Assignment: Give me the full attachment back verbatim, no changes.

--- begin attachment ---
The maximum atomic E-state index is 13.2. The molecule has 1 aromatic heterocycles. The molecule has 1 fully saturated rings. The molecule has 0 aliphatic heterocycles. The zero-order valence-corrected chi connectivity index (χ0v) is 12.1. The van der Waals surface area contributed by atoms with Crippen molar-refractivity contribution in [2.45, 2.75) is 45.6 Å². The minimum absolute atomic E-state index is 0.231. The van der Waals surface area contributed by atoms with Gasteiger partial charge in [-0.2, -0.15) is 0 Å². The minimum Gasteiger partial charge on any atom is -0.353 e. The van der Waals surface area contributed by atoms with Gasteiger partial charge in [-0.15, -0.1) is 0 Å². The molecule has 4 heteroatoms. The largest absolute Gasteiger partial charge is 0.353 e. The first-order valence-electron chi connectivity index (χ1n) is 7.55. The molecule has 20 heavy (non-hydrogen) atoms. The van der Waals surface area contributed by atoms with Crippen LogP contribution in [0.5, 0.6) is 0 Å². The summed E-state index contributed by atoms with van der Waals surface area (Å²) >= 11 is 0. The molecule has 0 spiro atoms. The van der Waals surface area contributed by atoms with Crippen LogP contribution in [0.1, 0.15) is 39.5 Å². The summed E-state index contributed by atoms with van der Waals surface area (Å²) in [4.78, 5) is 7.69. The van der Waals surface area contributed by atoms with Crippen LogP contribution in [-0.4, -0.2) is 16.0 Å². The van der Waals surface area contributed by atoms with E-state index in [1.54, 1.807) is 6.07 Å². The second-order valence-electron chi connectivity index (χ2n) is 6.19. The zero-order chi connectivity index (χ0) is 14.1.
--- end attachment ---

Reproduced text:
The maximum atomic E-state index is 13.2. The molecule has 1 aromatic heterocycles. The molecule has 1 fully saturated rings. The molecule has 0 aliphatic heterocycles. The zero-order valence-corrected chi connectivity index (χ0v) is 12.1. The van der Waals surface area contributed by atoms with Crippen molar-refractivity contribution in [2.45, 2.75) is 45.6 Å². The minimum absolute atomic E-state index is 0.231. The van der Waals surface area contributed by atoms with Gasteiger partial charge in [-0.2, -0.15) is 0 Å². The minimum Gasteiger partial charge on any atom is -0.353 e. The van der Waals surface area contributed by atoms with Gasteiger partial charge in [-0.15, -0.1) is 0 Å². The molecule has 4 heteroatoms. The largest absolute Gasteiger partial charge is 0.353 e. The first-order valence-electron chi connectivity index (χ1n) is 7.55. The molecule has 20 heavy (non-hydrogen) atoms. The van der Waals surface area contributed by atoms with Crippen LogP contribution in [0.5, 0.6) is 0 Å². The summed E-state index contributed by atoms with van der Waals surface area (Å²) >= 11 is 0. The molecule has 0 spiro atoms. The van der Waals surface area contributed by atoms with Crippen LogP contribution in [0.1, 0.15) is 39.5 Å². The summed E-state index contributed by atoms with van der Waals surface area (Å²) in [4.78, 5) is 7.69. The van der Waals surface area contributed by atoms with Crippen LogP contribution in [-0.4, -0.2) is 16.0 Å². The van der Waals surface area contributed by atoms with E-state index in [1.54, 1.807) is 6.07 Å². The second-order valence-electron chi connectivity index (χ2n) is 6.19. The zero-order chi connectivity index (χ0) is 14.1.